-First of all, about flying frames for 30 years. We don't know that yet. A few non-standard frames being sent to the scrappers, others going to wetlease operators, and all so far to be immediately replaced by standard frames. Thisd should not be any indicator of how things will evolve from now on.
- About low yields in the low season. This is a global market.
Any fare searches will produce hundreds of flight options for any given date and city pairs. They are then visualised by potential purchasers according to fares, or schedule, or a combination of both.
What yields you capture does not depend on what aircraft size you offer, but who books your seats at what fares and why. What the A380 allows you to do is to compete against B779/A350/B787/A330 operators and force them off a route.
By having the most seats on offer in a market, you command the yields. A B787 operator tries to undercut you? Undercut him until he pushes his fares back up, and then push your fares up. He is going to fly empty, you are going to fly full. Some seats at low yields, some at higher yields. A few seasons of that and they will be off the route and you can jack the yields up. Even if you have to sell 30 seats here and 20 seats there at low yields, losing 30 seats even at low yields is a heavy loss for a 200 seat B789, while it's pocket change for an A380.
That's the power of the A380.
-Imho, cargo is comparable to very low yield passengers. It increases fuel burn, it lengthens turn-around times and causes delays, you need to carry around empty ULD's to reposition them, it requires an entire infra-structure and sales departments dedicated to it, it's ultra-seasonal and could be uni-directional, etc... Cargo is just a way to make up for wasted space in the underfloor hold of long haul aircraft.
On short to midhaul routes, there is little to no cargo. So why complain about the A380 specifically when BA has hundreds of A320's flying all around the place barely hauling any cargo?
If anything one should question why the long tubes have so much cargo capacity and how much waste that generates?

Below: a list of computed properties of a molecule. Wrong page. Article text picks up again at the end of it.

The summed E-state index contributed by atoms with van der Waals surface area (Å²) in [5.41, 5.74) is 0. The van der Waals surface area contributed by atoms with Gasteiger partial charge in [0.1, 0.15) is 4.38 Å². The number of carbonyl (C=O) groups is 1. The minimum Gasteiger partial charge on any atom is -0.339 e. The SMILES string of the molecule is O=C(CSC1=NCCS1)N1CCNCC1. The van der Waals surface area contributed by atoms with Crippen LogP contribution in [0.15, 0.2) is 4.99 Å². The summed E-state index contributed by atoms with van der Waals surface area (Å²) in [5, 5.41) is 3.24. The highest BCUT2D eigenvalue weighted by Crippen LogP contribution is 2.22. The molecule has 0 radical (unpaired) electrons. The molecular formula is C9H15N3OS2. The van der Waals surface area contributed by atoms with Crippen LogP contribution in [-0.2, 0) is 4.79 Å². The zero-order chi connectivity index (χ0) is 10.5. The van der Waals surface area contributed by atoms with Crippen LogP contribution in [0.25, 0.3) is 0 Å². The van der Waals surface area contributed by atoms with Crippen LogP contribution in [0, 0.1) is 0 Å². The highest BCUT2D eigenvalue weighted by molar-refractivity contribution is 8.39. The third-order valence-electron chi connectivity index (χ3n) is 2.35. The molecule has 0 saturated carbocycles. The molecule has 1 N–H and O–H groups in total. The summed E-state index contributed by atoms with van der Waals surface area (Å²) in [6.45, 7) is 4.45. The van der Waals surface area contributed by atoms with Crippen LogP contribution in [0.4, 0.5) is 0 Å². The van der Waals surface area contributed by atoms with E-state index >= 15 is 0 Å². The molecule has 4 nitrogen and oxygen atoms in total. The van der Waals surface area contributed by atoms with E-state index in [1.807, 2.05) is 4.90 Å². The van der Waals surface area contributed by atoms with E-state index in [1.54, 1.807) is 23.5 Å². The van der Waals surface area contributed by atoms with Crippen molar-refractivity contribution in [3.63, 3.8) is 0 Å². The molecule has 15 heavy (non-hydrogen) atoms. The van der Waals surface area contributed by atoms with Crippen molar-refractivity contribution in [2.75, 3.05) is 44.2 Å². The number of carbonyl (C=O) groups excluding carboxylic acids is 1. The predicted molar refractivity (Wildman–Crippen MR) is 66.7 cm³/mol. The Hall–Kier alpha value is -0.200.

-ASK's and RPK's have been up worldwide in the past decade so absolute RPK and ASK growth is meaningless.
This is the same as talking about inflation. Did BA's figures grow faster than the general market or is it lagging behind and actually downsizing relative to the total market size?
Also, BA has been adding new capacity without retiring the airframes that they're coming to replace, creating an overlap. You can see this at many airlines taking B787's and A350's. They are not retiring the old frames that they're supposed to replace as fast as they're getting new ones. It can bve considered proper fleet planning, and those old frames will be gone at the next market downturn, so it's meaningless to take spot figures.
-A B787-10 LHR-JFK operation will be profitable short-term. But it will be up to what the competition will do.
For example, what will happen if DL takes used A380 and start dumping capacity on the route? Can BA compete with their teeny tiny B787-10's or will they eventually start to lose a grip and start losing money?
If BA had a dedicated A380 operation for the route, they would have been able to force DL/VS to retreat.
If you have a profitable market, you protect it and try to maximise its potential. You don't downsize to increase unit profit.
With all due respect, I think your logic is exactly backwards on these points. @BA777FO made a lot of good points, but I'd like to add a few additional ones to consider.